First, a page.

Although Google declined to share pricing information, The Verge reported on Friday that the fee for the Play Store bundle will be as high as $40 per device for high-end devices, based on confidential “fee schedule” documents. Google declined to comment.
If true, that’s a pretty high cost, particularly if you believe that phone makers would pass that mark-up along to consumers.
However, an unnamed source told The Verge that Google will also offer device-makers separate agreements to cover some or all of the Google suite licensing costs —but only if the phone maker chooses to pre-install Chrome and Search as well.
So, if a phone maker decides that it needs the Play Store and can lower its fees by also pre-installing Chrome and Search, well…let’s just say the math favors keeping Chrome and Search around.
And so the status quo will likely remain largely the same: Android phones that come with the Play Store will also include Chrome and Search.
Yes, some phone makers could abandon the Play Store and go with a different Android app store. But other stores don’t have as many apps, including Google apps, although many can be “sideloaded,” or manually installed. Savvy users could even install the Play Store themselves, though there can be security risks.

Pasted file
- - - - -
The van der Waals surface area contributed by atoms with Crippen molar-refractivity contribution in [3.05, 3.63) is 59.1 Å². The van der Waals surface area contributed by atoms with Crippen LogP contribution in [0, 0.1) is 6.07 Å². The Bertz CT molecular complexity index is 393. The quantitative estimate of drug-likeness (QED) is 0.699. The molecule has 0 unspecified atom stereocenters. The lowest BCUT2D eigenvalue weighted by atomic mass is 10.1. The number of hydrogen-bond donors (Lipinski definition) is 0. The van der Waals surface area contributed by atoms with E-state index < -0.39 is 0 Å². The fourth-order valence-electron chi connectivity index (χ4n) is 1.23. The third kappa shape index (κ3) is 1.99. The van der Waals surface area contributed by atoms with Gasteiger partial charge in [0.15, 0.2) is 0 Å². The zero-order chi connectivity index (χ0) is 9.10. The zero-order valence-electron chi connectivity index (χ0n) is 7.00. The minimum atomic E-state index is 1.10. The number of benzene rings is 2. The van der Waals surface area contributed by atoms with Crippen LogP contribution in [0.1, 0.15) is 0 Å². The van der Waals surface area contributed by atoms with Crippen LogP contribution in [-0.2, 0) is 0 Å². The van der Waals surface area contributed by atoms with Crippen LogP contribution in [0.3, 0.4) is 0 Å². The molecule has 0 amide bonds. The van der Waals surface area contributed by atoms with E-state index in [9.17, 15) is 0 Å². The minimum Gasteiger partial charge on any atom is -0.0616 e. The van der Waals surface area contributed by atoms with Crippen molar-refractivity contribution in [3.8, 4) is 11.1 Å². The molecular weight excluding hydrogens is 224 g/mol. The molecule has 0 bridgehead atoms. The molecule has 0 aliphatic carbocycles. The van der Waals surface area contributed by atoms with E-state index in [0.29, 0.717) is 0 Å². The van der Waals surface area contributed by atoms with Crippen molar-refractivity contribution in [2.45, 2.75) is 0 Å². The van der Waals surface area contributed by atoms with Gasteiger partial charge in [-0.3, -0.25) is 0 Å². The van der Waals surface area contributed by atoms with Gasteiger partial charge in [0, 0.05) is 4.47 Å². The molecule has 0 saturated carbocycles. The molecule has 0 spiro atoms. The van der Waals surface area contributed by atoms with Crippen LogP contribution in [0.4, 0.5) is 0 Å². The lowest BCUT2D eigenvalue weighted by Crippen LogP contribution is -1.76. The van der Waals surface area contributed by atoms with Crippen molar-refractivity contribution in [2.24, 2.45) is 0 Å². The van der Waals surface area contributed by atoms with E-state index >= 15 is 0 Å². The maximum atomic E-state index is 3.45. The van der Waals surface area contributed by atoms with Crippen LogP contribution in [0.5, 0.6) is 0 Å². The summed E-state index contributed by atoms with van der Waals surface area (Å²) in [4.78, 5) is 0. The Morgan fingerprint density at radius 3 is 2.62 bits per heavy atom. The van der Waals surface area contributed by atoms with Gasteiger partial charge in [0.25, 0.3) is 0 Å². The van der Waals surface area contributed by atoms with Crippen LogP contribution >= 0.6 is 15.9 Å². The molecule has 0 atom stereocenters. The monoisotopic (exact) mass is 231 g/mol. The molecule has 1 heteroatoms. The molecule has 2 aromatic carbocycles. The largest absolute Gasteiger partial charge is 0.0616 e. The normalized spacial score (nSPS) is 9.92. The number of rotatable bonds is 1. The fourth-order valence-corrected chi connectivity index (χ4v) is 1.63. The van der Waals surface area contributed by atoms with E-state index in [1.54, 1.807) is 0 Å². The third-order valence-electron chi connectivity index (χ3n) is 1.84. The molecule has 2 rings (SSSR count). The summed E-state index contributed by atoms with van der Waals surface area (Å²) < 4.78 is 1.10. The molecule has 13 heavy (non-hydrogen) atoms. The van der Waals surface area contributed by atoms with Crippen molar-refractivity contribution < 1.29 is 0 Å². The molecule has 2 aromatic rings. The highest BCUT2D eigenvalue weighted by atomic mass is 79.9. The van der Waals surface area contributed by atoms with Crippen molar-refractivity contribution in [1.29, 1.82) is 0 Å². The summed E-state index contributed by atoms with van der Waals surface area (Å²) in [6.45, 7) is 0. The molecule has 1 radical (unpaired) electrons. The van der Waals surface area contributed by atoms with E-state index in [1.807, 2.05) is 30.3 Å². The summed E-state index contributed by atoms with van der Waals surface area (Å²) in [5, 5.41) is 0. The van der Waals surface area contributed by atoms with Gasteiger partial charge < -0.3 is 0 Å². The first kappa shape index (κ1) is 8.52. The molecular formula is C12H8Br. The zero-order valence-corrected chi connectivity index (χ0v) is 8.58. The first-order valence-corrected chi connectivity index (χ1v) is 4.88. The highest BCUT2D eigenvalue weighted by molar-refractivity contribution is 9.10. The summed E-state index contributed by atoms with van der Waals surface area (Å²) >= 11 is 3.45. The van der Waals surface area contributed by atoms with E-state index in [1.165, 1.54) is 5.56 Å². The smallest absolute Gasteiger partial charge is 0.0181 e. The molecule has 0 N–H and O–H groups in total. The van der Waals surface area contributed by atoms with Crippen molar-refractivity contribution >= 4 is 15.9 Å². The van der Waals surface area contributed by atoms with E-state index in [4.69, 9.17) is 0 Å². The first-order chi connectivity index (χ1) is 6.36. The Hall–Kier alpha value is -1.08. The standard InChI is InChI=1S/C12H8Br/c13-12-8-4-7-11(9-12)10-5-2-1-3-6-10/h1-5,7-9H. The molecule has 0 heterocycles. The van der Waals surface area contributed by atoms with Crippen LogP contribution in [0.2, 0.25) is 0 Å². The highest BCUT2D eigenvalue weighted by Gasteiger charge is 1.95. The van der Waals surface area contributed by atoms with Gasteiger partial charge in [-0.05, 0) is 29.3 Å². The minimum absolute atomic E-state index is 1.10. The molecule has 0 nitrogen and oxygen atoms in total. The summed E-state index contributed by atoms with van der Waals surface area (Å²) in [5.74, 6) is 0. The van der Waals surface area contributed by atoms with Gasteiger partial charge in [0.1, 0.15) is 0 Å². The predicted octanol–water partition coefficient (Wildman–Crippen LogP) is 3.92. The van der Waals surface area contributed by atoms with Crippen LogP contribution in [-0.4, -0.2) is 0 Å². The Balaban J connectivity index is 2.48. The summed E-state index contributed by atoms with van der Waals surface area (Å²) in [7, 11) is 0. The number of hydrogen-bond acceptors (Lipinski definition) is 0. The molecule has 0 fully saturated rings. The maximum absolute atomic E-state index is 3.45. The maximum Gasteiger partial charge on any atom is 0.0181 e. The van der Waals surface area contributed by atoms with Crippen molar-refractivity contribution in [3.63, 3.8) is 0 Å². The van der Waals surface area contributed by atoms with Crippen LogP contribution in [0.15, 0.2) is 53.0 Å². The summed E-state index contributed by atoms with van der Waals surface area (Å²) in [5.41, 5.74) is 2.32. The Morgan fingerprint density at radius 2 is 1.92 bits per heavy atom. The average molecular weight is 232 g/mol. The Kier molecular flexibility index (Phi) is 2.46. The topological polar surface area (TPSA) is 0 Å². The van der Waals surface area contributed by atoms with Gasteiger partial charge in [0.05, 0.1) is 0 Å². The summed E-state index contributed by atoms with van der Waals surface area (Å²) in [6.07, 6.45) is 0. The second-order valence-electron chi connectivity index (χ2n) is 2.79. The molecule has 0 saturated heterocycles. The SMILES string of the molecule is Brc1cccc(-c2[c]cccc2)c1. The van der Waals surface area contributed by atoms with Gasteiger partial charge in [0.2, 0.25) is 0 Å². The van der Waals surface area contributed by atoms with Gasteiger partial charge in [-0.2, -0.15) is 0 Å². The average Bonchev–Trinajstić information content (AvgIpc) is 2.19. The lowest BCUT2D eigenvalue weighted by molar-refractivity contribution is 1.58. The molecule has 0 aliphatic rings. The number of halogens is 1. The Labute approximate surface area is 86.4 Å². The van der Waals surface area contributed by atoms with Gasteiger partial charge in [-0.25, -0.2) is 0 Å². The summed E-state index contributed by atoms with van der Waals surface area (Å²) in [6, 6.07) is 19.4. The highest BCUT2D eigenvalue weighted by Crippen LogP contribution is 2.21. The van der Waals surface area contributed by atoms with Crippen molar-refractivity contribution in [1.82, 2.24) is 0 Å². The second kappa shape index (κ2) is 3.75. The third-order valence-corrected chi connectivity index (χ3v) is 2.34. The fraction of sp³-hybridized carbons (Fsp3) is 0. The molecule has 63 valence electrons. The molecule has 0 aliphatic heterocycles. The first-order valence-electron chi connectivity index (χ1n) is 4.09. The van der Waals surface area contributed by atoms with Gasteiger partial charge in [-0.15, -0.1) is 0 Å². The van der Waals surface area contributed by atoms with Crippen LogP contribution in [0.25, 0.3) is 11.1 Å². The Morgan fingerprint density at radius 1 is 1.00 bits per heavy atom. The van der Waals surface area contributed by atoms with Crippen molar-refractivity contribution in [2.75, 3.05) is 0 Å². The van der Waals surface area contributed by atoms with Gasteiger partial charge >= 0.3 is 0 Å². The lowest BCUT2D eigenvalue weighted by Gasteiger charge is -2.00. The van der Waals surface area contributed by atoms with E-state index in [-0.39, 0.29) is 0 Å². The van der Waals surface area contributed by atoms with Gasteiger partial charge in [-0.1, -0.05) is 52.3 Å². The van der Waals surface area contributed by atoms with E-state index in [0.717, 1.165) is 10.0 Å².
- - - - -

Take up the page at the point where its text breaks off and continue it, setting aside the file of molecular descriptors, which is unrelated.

The EU ruling also means that now phone makers can experiment with different devices that run different versions of Android. For example, phone makers could sell products running Amazon’s FireOS (based on the basic version of Android) or their own forks of Android, as well as phones with Google’s version of Android.
But these are corner cases. In all, the changes are likely too little too late to shake up the dominance of Google’s services in Europe.